Will KM survive?
Well, I’m hoping ThinkingShift good friend, Patrick Lambe over at Green Chameleon, is not quite as depressed as he seemed to be the other day with his post on Do Knowledge Managers Really Want to Share Knowledge? If I may summarise, Patrick was bemoaning the distinct possibility that KM professionals are great at prodding others to share, but perhaps do not display selfless, collaborative behaviour within the profession itself. And with the inexperience that a lot of people in KM seem to have, it’s important to share success stories, failures and lessons learnt so that access to KM experience is gained.
Patrick checked out posts on the ACT-KM forum for a 3 month period – July to September 2007 – and found that vendors (someone who sells KM services or technology) dominate 72% of the forum’s conversation and that 91% of posts are by men. Well, this pretty well plummeted me into whatever depression Patrick was feeling! It’s not that I didn’t know or suspect this – I will confess to being an occasional lurker in a number of KM forums and I rarely post a thing.
Now, this is not because I’m a nasty piece of works or competitive or unwilling to share. Really, it’s because I have become fed up with a couple of things: firstly, the chest-beating and thumping that goes on in the KM space and the navel gazing about theories of knowledge. If KM is going to survive, it needs to step up a notch or two and offer up practical ways KM can assist an organisation. Secondly, the KM conference circuit business: glittering success stories trotted out to say “aren’t we a great company, we share knowledge, come and work for us because we make no mistakes”.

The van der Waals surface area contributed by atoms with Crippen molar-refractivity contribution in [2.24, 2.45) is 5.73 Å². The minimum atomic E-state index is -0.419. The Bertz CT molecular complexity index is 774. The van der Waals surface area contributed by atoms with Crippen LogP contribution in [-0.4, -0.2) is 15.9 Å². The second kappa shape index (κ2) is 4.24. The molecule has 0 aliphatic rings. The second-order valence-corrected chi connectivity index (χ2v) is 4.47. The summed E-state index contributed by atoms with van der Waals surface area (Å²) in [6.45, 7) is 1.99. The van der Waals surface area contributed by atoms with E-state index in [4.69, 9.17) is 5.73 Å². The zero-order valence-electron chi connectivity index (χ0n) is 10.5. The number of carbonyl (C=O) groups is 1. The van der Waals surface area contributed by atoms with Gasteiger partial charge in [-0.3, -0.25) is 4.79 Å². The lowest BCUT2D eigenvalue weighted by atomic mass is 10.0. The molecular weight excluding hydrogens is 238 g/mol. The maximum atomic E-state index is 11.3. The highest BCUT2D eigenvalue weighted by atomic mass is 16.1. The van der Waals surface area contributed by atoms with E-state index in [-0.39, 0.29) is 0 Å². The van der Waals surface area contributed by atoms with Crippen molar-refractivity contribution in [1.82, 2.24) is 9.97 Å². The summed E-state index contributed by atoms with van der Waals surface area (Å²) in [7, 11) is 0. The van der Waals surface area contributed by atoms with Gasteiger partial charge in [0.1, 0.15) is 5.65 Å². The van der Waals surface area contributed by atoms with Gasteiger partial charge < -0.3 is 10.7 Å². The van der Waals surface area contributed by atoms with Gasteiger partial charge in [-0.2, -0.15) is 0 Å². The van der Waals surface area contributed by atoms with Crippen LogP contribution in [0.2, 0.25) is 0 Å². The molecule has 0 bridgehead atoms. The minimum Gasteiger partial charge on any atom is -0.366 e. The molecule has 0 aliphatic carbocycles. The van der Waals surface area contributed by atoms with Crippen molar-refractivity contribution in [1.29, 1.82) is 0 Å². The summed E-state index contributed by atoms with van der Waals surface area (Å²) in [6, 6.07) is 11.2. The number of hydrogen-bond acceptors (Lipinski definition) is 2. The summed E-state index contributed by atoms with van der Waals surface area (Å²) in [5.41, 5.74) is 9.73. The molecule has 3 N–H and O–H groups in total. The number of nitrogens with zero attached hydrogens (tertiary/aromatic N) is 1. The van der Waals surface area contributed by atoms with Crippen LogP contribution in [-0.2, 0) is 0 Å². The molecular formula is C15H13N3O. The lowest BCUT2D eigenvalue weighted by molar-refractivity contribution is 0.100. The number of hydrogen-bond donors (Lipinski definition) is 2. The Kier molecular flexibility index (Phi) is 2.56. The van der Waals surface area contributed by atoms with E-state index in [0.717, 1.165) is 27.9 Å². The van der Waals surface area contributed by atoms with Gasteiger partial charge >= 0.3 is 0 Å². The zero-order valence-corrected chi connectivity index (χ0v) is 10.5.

Before you hit the Comment button, yes, I have been on the conference circuit but have largely withdrawn myself because I don’t wish to become fossilized as a “usual suspect”. There are of course some speakers who have a lot of good things to say and conferences are a way for KM people to learn and share. But largely, it’s a process that’s been hijacked by commercial conference organisers or companies trying to attract new hires. Let me tell you a few things – I work in an Australian Government agency and I work with communities of practice. Are they the shining golden CoP examples outlined in Etienne Wenger’s book? Probably not. It’s a bit like law: you study law thinking that you will be able to help the disadvantaged or defeat the unscrupulous with the pristine hand of a high and mighty law. Well, having worked in law for some years, I can tell you the theory and the practice are sometimes worlds apart. So it is with KM. You read the latest KM book, dive into Nonaka and Takeuchi, come up for air and then….you face the reality of an organisation. You are inspired and enthusiastic, but the wheels of bureaucracy are often rustier than you’d hoped for and so KM moves slowly or doesn’t move at all. Working in KM can be a sobering experience; it’s not for the bright-eyed and bushy-tailed. I believe the main skill for a KM practitioner is that of resilience – in the face of defeat or challenges, how do you adapt, how do you recover quickly from the management blows and keep “soldiering on”? And so back to my CoPs: you try to “sell” a particular idea, it doesn’t work; so you go about it another way until you are successful. KM people have to be a mix of politician, negotiator, influencer, boundary spanner, fox terrier biting the ankle and never letting go. But above all, resilient.